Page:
Asean matters for American security. Its central location provides access to ports in the Indian and Pacific oceans as well as the South China Sea. It is home to sea lanes that carry more than 33 percent of the world’s trade, according to the Center for Strategic and International Studies in Washington. The United States has treaty alliances with both Thailand and the Philippines. The Philippines and the United States have a strong militaryto- military relationship based on the 1951 Mutual Defense Treaty, as well as the 2014 Enhanced Defense Cooperation Agreement. Singapore and the United States also have a partnership on defense issues embedded in the 1990 Memorandum of Understanding (which was renewed by Prime Minister Lee Hsien Loong and President Trump in September 2019), the 2005 Strategic Framework Agreement and the 2015 Defense Cooperation Agreement.
As Randy Schriver, the US assistant secretary of defense for the Indo-Pacific, shared with us at the US-Asean Business Council’s 35th anniversary dinner in June 2019, the Indo-Pacific Command has four times the assigned forces of any other geographic command, where more than 370,000 American soldiers, sailors, airmen and Marines live, train and work alongside our allied and partner forces. This forward posture is for good reason as seven of the 10 largest standing armies in the world reside in the Indo-Pacific, with six countries possessing nuclear weapons.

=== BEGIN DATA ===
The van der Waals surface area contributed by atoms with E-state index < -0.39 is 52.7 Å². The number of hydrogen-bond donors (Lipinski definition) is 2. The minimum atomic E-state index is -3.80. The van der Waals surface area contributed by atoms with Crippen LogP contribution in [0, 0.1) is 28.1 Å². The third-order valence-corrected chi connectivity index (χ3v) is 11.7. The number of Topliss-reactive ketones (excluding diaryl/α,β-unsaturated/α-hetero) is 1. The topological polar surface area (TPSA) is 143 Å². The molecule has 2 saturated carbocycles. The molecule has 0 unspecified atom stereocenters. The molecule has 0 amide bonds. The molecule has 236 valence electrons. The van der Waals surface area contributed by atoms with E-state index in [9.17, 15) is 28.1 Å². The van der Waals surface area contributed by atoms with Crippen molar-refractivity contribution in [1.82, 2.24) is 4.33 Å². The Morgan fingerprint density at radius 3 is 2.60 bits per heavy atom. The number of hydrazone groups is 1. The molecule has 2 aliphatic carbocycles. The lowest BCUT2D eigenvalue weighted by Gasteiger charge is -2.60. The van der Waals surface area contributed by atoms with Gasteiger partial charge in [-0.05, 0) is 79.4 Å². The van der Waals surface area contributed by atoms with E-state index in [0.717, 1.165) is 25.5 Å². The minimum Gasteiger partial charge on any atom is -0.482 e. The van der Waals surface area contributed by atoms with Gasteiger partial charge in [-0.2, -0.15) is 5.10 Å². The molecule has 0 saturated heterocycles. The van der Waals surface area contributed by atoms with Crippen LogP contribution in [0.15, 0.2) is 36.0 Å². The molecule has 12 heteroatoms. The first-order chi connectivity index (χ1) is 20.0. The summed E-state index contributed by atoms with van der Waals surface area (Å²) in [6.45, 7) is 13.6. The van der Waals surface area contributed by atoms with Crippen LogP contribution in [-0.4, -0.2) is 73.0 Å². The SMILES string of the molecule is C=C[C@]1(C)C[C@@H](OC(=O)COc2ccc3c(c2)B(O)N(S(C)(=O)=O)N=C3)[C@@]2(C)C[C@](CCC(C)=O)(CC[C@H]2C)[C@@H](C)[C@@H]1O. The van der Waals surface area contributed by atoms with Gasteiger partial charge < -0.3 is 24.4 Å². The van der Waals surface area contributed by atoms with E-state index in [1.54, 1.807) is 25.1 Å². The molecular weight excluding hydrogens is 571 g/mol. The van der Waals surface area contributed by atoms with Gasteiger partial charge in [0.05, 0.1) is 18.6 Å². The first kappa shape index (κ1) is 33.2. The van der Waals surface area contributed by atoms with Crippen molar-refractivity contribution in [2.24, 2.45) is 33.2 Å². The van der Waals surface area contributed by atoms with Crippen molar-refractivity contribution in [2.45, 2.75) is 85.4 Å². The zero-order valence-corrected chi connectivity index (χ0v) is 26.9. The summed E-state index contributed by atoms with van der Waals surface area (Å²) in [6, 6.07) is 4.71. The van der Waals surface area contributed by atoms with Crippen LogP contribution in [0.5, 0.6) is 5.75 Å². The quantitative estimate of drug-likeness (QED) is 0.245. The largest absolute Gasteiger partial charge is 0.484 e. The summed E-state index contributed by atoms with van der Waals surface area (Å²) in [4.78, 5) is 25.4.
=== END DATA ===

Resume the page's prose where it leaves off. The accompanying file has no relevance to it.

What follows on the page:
Now in its 38th year, one of the largest and longest-running military exercises in the world, Cobra Gold, was co-hosted by the United States and Thailand with 27 other nations participating this past summer. Thailand, the Philippines and Singapore also participate in Cooperation Afloat Readiness and Training (Carat), Rim of the Pacific (Rimpac) and Southeast Asia Cooperation and Training (Seacat) exercises with the US military. Seacat also includes Brunei, Indonesia, Malaysia and Vietnam. Indonesia is a participant in the Carat, Rimpac and Cobra Gold exercises. In September 2019, the US Navy hosted in Thailand the first US-Asean Maritime Exercise to strengthen relationships, interoperability and information sharing between the navies of the Asean nations and the United States, which included military personnel from all 10 Asean countries.
The June 2019 US Department of Defense Indo-Pacific Strategy Report clearly outlines the US administration’s Free and Open Indo-Pacific policy from the security perspective, stating that the Indo- Pacific is now the DoD’s priority theater – not a priority theater but the priority theater. In an increasingly complex world, Asean centrality and cooperation is more important than ever to American security and our alliances, partnerships and military exercises certainly demonstrate this.